Lloyd Dobler

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“I don’t want to sell anything, buy anything, or process anything as a career. I don’t want to sell anything bought or processed, or buy anything sold or processed, or process anything sold, bought, or processed, or repair anything sold, bought, or processed. You know, as a career, I don’t want to do that.”—Lloyd Dobler

 

I’ve been thinking back to that college freshman I was 26 years ago. That girl knew exactly what she wanted to do with her life…..well, she thought she did. I was determined to be Clarice Starling from The Silence of the Lambs. I was going to be a pistol-packing, strong, daring FBI agent for the Behavioral Analysis Unit, or in today’s terms, the people from Criminal Minds. I had no doubt that one day I would be catching serial killers and interviewing them from Death Row. Even as a young child I had a macabre fascination with criminals and crime. I read true crime books in elementary school, did reports on serial killers, gave speeches against Capital Punishment, and did my Senior English Paper on Jack the Ripper. Yeah, I was that girl.

So, as I stepped into the halls of my college in New Jersey, I had no doubts or hesitations. I majored in Criminal Justice and Psychology and knew exactly what my career path was. I didn’t want a family, no husband or children, so no ties to hold me back as I worked my way up in the FBI. But, something happened that year. Fear took over. As I started delving deeper into the FBI requirements, I questioned my own physical and mental strength. Then, I went to visit a prison and spoke to the psychologist there, he laid it out on the line for me. “You’ll be one of the only women they will see during their sentences.” “There’s a high risk you will be assaulted.”  He went on and on and pulled no punches. Suddenly the life and career I wanted seemed so scary. (Yeah, I should have thought of that earlier, right?) I finished out that year. Then, I quit. I quit because of fear and self-doubt.

From there, I transferred to another school closer to home and declared Journalism as my major. English and writing was always my second choice, since I had been writing since I was a child and was always told I excelled at it. But, no…English was too safe. But when I decided against being the next FBI super agent, I fell back to what I knew. I fell back to the safe place of Journalism. I loved it. I had written for the paper freshman year and was on staff of the newspaper my sophomore year. Editing and writing were a safe place for me. And they were therapeutic. And I was good at it and no one was going to shoot me—well, some editors I wasn’t so sure of!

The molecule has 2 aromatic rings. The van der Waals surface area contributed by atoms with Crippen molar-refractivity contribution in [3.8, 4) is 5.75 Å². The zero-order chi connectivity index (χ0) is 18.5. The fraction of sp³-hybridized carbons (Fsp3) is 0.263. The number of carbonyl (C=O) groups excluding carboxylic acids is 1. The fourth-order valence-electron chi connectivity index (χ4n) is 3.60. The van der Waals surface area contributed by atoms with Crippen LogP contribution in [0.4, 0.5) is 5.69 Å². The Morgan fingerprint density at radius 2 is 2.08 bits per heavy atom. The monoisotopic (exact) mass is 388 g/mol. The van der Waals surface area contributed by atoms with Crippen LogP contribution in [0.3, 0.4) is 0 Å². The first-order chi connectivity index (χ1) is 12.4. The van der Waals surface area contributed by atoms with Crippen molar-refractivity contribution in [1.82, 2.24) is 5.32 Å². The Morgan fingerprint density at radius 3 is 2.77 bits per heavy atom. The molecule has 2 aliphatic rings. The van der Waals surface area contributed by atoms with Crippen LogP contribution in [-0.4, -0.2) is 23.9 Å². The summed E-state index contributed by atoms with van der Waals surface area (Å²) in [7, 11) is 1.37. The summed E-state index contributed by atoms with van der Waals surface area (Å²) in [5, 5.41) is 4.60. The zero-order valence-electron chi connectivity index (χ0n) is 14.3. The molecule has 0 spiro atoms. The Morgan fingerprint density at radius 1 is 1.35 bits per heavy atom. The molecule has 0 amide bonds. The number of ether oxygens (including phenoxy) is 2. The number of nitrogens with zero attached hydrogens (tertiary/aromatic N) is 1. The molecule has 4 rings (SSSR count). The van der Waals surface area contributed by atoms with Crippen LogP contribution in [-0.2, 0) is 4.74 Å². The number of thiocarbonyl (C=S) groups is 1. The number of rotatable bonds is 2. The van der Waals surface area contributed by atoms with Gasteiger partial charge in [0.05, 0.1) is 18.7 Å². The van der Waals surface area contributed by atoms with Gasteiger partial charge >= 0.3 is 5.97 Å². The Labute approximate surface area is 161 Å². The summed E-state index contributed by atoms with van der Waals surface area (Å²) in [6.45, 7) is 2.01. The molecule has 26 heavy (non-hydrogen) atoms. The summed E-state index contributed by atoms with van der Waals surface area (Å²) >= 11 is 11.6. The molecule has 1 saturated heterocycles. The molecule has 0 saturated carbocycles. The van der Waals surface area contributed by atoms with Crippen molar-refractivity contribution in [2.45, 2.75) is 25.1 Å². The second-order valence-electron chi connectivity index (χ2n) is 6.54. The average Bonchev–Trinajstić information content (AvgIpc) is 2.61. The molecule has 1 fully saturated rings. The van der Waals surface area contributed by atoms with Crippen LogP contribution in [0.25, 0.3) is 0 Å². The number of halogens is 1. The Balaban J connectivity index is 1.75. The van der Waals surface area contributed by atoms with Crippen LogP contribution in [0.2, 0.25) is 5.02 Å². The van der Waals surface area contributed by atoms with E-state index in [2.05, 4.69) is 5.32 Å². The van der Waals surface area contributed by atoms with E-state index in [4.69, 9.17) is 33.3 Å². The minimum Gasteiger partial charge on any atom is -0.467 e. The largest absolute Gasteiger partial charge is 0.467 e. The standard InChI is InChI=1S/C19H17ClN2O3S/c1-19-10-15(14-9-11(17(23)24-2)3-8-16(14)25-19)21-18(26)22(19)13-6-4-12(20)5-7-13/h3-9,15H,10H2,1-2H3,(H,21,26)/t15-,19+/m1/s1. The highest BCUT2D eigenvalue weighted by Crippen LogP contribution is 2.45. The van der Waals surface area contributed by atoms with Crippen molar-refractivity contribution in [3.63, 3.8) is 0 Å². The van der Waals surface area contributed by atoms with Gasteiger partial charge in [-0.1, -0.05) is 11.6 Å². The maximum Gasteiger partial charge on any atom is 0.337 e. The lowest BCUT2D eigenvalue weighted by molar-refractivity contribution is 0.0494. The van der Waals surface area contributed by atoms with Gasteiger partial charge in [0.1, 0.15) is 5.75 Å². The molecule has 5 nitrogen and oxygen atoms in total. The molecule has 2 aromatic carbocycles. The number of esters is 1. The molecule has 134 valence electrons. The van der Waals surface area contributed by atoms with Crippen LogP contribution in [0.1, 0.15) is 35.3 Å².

Every job I’ve had since graduating has involved some form of writing: Marketing, editing, managing a publishing company’s editorial division, being an executive assistant, advising two student newspapers, serving as Poet Laureate. Part of every job has been writing. But recently I’ve been doubting my career choices. Am I a writer? Am I a journalist? Am I crazy? Short answer: I’m having a mid-life crisis. Yes, instead of buying a fancy car of my dreams (which I did two years ago anyway), I’m doubting who I am and where I want to be.

Honestly, I have no idea what exactly I want to do. I had my dream job and I wasn’t happy. So, what exactly should I do with the rest of my life? What am I good at? What makes me happy? I hope you’ll stay tuned as I try to answer those questions. I’m not who I was at 18 or even who I was in my 20’s when I graduated college. I’ve grown. I’ve adapted. I’ve changed….a lot. So, I ask myself, “What do you want to be when you grow up?”

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